The Board of Selectmen voted unanimously to raise the income threshold to allow more veterans in town to participate in a federal benefits program to reduce their property taxes by about $640 a year. More than a dozen veterans and several town residents attended the recent public hearing, all in support of amending the plan to raise current income restrictions from $60,200 to $75,000. Those making $75,000 or less can claim a $20,000 reduction in their property tax assessment.s
Town officials aren’t sure yet how many more vets will now qualify for the benefit with the increased income cap. Since 2017 the town has absorbed the $96,000 in tax dollars from the 150 vets currently qualifying for the program, but there are about 425 more veterans in town whose income exceeded the $60,200 maximum.
According to Tax Assessor Mark Branchesi, so far his office has only received an application from one veteran. “It’s difficult to predict how many more we will get, we won’t really know until after the May 15 deadline,” he said. “I know how many vets we have in town but I don’t know what their incomes are.” If the program extends to all vets in town, the town could see a loss of an additional $272,000 tax dollars in its grand list. The numbers of participants fluctuate depending on deaths and property sales.
Support for including more vets in the program was unanimous among selectmen and residents alike, many speaking before the board in favor of the plan. Wilson Road octogenarian Eugene Haeckel told the Board he was disturbed by comments at the last Selectmen’s meeting during which board members expressed concerns about the financial impact of lost tax dollars amending the ordinance might have. “I served in WW11, Korean War, Vietnam, and the Hungarian Revolution,” he said. “When I was in the army, I was getting $21 a month and I think we deserve everything being offered. I don’t like to hear ‘it costs money.’ I didn’t hear about money when I was making $21 a month in the war.”
As Town Clerk, resident Patrick O’Sullivan handles the filing of military discharges in town and is familiar with many of the town’s veterans. “We are surrounded by unassuming heroes,” he said. “Orange is a town that is blessed with individuals willing to sacrifice for our country and we as benefactors of our vets’ ultimate sacrifice should all support this legislation.” Hitching Post Road resident Lewis Merritt sees the benefit as a way of thanking veterans for their service and encouraging them to come to Orange. “Let’s welcome our sons and daughters home from service and help them find a job and a place to live,” he said.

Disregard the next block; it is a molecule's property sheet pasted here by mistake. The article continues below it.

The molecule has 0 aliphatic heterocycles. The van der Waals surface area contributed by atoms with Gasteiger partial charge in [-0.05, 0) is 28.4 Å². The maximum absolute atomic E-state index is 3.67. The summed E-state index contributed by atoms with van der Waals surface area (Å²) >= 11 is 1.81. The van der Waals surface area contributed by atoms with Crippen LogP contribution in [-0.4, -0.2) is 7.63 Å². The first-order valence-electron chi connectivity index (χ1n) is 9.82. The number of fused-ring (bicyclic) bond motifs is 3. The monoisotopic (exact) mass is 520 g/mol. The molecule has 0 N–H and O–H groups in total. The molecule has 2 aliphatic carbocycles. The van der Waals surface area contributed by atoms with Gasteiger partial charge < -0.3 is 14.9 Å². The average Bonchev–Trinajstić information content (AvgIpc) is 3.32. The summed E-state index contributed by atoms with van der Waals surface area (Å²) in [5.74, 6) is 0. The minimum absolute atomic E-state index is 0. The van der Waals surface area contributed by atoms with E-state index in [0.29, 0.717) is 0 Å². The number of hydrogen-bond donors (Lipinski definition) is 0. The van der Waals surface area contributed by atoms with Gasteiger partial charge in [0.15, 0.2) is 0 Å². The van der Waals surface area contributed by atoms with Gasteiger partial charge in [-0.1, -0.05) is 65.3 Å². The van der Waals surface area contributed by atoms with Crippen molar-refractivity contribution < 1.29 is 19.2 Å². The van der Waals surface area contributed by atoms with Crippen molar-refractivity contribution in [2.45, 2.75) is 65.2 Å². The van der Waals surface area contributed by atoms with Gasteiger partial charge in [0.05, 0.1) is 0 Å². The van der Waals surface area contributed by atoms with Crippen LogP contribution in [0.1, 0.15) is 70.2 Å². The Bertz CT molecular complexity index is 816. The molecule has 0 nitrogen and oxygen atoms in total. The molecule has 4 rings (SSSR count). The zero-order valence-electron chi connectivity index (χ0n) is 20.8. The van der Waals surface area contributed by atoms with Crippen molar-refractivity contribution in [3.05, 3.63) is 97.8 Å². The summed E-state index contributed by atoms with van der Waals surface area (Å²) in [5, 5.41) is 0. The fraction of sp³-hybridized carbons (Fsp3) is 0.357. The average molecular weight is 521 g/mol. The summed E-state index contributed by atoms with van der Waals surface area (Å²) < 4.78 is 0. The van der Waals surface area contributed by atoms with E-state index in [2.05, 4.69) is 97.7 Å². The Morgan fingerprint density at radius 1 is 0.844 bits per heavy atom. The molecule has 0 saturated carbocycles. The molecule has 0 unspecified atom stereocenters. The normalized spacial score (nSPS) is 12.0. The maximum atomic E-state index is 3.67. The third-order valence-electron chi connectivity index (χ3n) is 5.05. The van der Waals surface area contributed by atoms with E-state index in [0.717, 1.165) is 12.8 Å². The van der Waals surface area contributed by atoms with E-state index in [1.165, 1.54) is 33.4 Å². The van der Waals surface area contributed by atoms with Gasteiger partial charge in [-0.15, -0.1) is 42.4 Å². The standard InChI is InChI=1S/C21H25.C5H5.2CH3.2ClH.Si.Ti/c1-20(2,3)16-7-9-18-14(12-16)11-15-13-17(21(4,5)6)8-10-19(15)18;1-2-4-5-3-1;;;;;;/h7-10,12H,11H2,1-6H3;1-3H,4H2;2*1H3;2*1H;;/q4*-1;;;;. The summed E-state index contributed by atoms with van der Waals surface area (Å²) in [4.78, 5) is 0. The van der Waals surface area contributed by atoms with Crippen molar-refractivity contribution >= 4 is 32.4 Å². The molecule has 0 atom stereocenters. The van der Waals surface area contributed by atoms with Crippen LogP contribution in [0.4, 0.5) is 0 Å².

Orange native and Clerk of the Veteran’s Affairs Committee at the CT General Assembly Paul Tarbox was instrumental in the original ordinance and advocating for raising the income threshold to include more vets. Addressing the board he said, fiscal restraints have no place in the discussion to increase veterans’ benefits. “This is about the character of the town and its citizens,” he said. “Veterans put their lives at risk and serve for your brother and sister. This tax exemption is a thank you on behalf of the community. If you choose to honor our vets you do it regardless of income and social status. Their income wasn’t asked when they were being shot at, their income wasn’t asked when they were deployed, and their income wasn’t asked when they had hardships.”
Tarbox first proposed the ordinance to reduce veterans’ property assessments—originally by $10,000 — in 2004. In 2017, the Orange Board of Selectmen was the first in the state to increase the property tax assessment benefit to $20,000 and Orange remains among the highest in the state for income thresholds and exemptions. In voting to amend the ordinance, selectmen voiced their appreciation and continued support of the town’s veterans. Selectman Paul Davis said, “Orange has taken the lead in these benefits we extend to our vets, and the board has always unanimously passed these proposals. It’s an important benefit we can and should extend to our vets and I’m happy to support it.” Selectman Ralph Okenquist, the only veteran on the board, recused himself from the vote as he may be eligible to receive the benefit in the future.
Veterans who wish to apply for the benefit must submit an application before May 15 which is available on the town’s website or from the tax assessor’s office.
By Laura Fantarella – Orange Town News Correspondent